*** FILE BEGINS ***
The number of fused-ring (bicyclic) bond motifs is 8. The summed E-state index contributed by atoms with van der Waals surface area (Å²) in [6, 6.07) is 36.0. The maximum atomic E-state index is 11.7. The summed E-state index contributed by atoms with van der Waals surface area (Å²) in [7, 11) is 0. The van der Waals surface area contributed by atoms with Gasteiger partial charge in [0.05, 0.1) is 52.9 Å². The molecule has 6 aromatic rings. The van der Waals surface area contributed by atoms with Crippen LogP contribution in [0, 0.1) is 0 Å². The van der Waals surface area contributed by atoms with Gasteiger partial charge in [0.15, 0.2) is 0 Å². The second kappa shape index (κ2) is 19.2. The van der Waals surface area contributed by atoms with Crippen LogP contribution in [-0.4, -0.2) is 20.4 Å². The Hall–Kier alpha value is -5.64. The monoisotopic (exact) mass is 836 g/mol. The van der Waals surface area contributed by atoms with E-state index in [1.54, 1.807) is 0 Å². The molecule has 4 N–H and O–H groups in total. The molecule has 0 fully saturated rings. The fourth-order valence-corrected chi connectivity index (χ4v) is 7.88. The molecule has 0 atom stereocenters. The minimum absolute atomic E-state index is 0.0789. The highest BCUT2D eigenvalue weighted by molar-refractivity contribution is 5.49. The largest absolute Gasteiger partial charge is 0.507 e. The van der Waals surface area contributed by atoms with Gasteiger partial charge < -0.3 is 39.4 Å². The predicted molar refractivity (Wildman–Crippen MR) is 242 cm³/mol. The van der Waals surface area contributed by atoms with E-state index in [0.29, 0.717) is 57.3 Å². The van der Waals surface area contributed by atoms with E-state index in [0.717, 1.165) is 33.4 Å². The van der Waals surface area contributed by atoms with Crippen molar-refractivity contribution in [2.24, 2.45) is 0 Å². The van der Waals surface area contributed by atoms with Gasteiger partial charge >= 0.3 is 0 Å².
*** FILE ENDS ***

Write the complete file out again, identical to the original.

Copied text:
The number of fused-ring (bicyclic) bond motifs is 8. The summed E-state index contributed by atoms with van der Waals surface area (Å²) in [6, 6.07) is 36.0. The maximum atomic E-state index is 11.7. The summed E-state index contributed by atoms with van der Waals surface area (Å²) in [7, 11) is 0. The van der Waals surface area contributed by atoms with Gasteiger partial charge in [0.05, 0.1) is 52.9 Å². The molecule has 6 aromatic rings. The van der Waals surface area contributed by atoms with Crippen LogP contribution in [0, 0.1) is 0 Å². The van der Waals surface area contributed by atoms with Gasteiger partial charge in [0.15, 0.2) is 0 Å². The second kappa shape index (κ2) is 19.2. The van der Waals surface area contributed by atoms with Crippen LogP contribution in [-0.4, -0.2) is 20.4 Å². The Hall–Kier alpha value is -5.64. The monoisotopic (exact) mass is 836 g/mol. The van der Waals surface area contributed by atoms with E-state index in [1.54, 1.807) is 0 Å². The molecule has 4 N–H and O–H groups in total. The molecule has 0 fully saturated rings. The fourth-order valence-corrected chi connectivity index (χ4v) is 7.88. The molecule has 0 atom stereocenters. The minimum absolute atomic E-state index is 0.0789. The highest BCUT2D eigenvalue weighted by molar-refractivity contribution is 5.49. The largest absolute Gasteiger partial charge is 0.507 e. The van der Waals surface area contributed by atoms with Gasteiger partial charge < -0.3 is 39.4 Å². The predicted molar refractivity (Wildman–Crippen MR) is 242 cm³/mol. The van der Waals surface area contributed by atoms with E-state index in [0.29, 0.717) is 57.3 Å². The van der Waals surface area contributed by atoms with E-state index in [0.717, 1.165) is 33.4 Å². The van der Waals surface area contributed by atoms with Crippen molar-refractivity contribution in [2.24, 2.45) is 0 Å². The van der Waals surface area contributed by atoms with Gasteiger partial charge >= 0.3 is 0 Å².